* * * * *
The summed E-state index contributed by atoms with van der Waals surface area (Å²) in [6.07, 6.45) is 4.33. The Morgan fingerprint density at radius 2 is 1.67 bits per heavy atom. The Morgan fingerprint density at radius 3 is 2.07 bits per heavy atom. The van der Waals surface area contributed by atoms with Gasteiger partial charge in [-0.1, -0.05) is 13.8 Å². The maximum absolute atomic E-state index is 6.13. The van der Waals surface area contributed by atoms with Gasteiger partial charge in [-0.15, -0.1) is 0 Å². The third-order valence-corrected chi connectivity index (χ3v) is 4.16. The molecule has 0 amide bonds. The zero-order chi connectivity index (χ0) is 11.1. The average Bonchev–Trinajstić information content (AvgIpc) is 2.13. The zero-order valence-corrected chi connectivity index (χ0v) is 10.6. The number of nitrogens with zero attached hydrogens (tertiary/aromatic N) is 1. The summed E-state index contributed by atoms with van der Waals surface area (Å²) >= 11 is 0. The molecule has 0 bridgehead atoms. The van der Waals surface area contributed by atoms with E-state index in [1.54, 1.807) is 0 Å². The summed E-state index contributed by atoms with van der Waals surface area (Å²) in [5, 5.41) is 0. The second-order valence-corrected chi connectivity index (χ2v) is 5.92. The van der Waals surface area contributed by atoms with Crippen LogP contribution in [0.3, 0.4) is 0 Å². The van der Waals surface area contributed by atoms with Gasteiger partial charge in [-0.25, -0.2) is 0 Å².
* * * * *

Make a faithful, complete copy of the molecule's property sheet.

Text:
The summed E-state index contributed by atoms with van der Waals surface area (Å²) in [6.07, 6.45) is 4.33. The Morgan fingerprint density at radius 2 is 1.67 bits per heavy atom. The Morgan fingerprint density at radius 3 is 2.07 bits per heavy atom. The van der Waals surface area contributed by atoms with Gasteiger partial charge in [-0.1, -0.05) is 13.8 Å². The maximum absolute atomic E-state index is 6.13. The van der Waals surface area contributed by atoms with Gasteiger partial charge in [-0.15, -0.1) is 0 Å². The third-order valence-corrected chi connectivity index (χ3v) is 4.16. The molecule has 0 amide bonds. The zero-order chi connectivity index (χ0) is 11.1. The average Bonchev–Trinajstić information content (AvgIpc) is 2.13. The zero-order valence-corrected chi connectivity index (χ0v) is 10.6. The number of nitrogens with zero attached hydrogens (tertiary/aromatic N) is 1. The summed E-state index contributed by atoms with van der Waals surface area (Å²) >= 11 is 0. The molecule has 0 bridgehead atoms. The van der Waals surface area contributed by atoms with E-state index in [1.54, 1.807) is 0 Å². The summed E-state index contributed by atoms with van der Waals surface area (Å²) in [5, 5.41) is 0. The second-order valence-corrected chi connectivity index (χ2v) is 5.92. The van der Waals surface area contributed by atoms with Crippen LogP contribution in [0.3, 0.4) is 0 Å². The van der Waals surface area contributed by atoms with Gasteiger partial charge in [-0.25, -0.2) is 0 Å².